Monday, June 1, 2015

Thursday, May 28, 2015: San Pedro to Geisers de Tatio

Well, a 4:30 am alarm is way too early, but for special events we will do it!!  Plus as yesterday, it was very chilly.  We say over and over again, “Thank You” to our host in Santiago for sending heavy coats with us. San Pedro is at the elevation of 2400 meters (7800ft) thus it is cold in winter and perfect temperatures in the summer.  This morning we basically drove straight up to an elevation of 4320 meters (14,200 ft) - to a geothermal basin the size of approximately 2 miles x 2 miles.  This basin is at the base of the peaks in the Andes Mountains.  The drive this morning was totally in the dark, as we needed to arrive there near day break (7:45am). The last part was driven on snowy roads, but chains were not required today. Actually the road has been closed the last 4 days, so we were lucky. This area is also a National Park.  It is great the Government is preserving these areas.

This geothermal basin has 40 geysers & 70 fumaroles. None of them erupt as high as Old Faithful – they are more steam vents with steam going 30 ft into the air, but several did erupt water into the air.  You can hear the hissing, groans, grumbles & spitting of the geysers and steam vents.  At daybreak due to the temperatures of cold river water hitting the hot magma deep in the earth they are the most visible. Actually it was amazing how that by 9:30 only a few of them were letting off any steam at all – not sure we totally understood the whole concept, as in Yellowstone they are more continuous.  But we now know why it was important for us to get up so early!

By the time we arrived at de Tatio, the temperature was down to 10 degrees and the ground was mostly covered with snow.  It was COLD!! We walked around the walkways viewing the geyser, while a breakfast was prepared for us (outside) – scrambled eggs and all! 

Sun Rise over the Geiser Basin

Silhouettes of people walking among the geisers
However after walking around for a while, I, Rachel realized I was not feeling the best. I drank some water which tasted wonderful. I realized I was dehydrated, so I continued to drink water.  I only had a couple of sips of coffee for breakfast and sat in the van (warmest location) the rest of the time, sipping water.  When our guide realized I was not feeling well he dug out his first aid kit and the finger blood oxygen sensor.  I had to first remove my nail polish, which I chipped off.  Wow! My blood oxygen level was only in the mid to upper 60’s, sometimes in the lower 70’s (normal is in the 90’s) and my heart rate was high.  No wonder I was feeling the way I was.  Interestingly, I did not have a headache which is often associated with high altitude sickness.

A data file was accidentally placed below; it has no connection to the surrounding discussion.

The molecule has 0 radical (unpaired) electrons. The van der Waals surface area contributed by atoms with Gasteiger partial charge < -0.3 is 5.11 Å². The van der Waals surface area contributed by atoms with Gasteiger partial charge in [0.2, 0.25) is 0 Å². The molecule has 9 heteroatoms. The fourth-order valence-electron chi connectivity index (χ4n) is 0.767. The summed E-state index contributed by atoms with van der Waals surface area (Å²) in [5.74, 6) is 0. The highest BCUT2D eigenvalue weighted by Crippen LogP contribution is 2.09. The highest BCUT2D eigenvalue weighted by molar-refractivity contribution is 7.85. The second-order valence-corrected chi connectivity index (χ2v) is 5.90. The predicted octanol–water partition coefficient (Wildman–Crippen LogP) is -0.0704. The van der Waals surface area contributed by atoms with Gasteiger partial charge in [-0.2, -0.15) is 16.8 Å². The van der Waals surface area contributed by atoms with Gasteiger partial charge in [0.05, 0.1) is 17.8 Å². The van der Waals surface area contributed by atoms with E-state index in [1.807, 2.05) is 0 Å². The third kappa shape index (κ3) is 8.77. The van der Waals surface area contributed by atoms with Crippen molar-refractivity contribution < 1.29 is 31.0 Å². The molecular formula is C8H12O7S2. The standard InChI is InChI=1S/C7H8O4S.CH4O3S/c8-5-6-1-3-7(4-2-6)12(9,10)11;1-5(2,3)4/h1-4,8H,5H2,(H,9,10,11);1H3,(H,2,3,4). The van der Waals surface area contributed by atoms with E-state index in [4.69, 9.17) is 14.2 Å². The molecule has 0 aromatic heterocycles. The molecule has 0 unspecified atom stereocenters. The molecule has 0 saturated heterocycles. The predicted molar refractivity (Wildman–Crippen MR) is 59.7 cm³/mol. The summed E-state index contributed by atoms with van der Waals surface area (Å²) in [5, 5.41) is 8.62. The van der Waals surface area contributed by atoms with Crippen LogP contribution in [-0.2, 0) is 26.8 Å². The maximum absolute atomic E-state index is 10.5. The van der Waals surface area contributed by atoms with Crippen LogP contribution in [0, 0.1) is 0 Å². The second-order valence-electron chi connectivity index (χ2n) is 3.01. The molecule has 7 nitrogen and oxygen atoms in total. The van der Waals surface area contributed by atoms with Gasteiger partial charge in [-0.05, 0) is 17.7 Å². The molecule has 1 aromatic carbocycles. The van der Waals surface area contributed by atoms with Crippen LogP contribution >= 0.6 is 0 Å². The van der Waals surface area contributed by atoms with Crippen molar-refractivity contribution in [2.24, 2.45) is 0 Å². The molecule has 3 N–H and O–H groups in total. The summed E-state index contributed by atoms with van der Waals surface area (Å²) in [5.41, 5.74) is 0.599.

A friendly Fox looking for food

Boiling water at a Geiser

Our Drive back to San Pedro

One of Chile's Active Volcano

Finally (hours later) we were on our way “down to earth”, but before descending very far we stopped at an Inca village (set up for tourist).  Someone on the tour gave me some orange juice to drink, which I thought may be good for me – I only had a few sips.  I did not feel strong enough to walk around the village.  Cal bought a kabob of lama meat & onions for himself and then brought one for me.  I only had a ½ bite when I realized “this was not going to end well”!  Thank goodness we were stopped so I was able to get relief outside without making everyone wait for me.  “What a relief it was”!  But I lost the orange juice and a lot of the water that I had consumed.  I could tell I was dehydrated by the veins in my hands.  I kept drinking water and once back at our lodge I had a cup of hot tea before a badly needed nap.  My body had been working overtime all morning. By the time I am writing this I am back to normal. Needing to go to the bathroom is a good feeling after being dehydrated. 

Now back to the geysers – at sunrise it was a beautiful sight, the sun shining through all this steam.  We were surprised how they would allow people to walk around them - on pathways.  As soon as the sun rises, the air temperature rises. You make sure to stand in the sun, as it definitely warms you up and the inside of the vehicle warms up quickly.  At one location they had built a swimming area so people could spend time in the hot thermal water. (This is when our guide realized I was not well – I walked around a little bit, but was not necessarily walking in a straight line.) Some of the younger persons on our tour did jump into the thermal pool (we were told to bring swimwear along), and they especially loved to take photos in their swim wear with snow in the background!! 
Church at Machuca

Machuca Village

House with Satellite dish - DirectTv

Lama Kabob

Well this is our last night in San Pedro de Atacama, Chile.  We have found three very nice restaurants in town, each has had a fireplace in the center to take off the night chill. 

Road to San Padro
Tomorrow we have one more tour on the way to the airport back in Calama.  What an interesting area – you think you are at the “end of the world” and you almost are!!!  You are definitely on “top of the world” at this elevation.  This is definitely “adventure traveling”.  In this “out of the way place”, we have seen lots of backpackers, and the nationalities (languages) visiting here are very diverse. Restaurant staff and tour guides have to know several languages and are called upon to help different situations.

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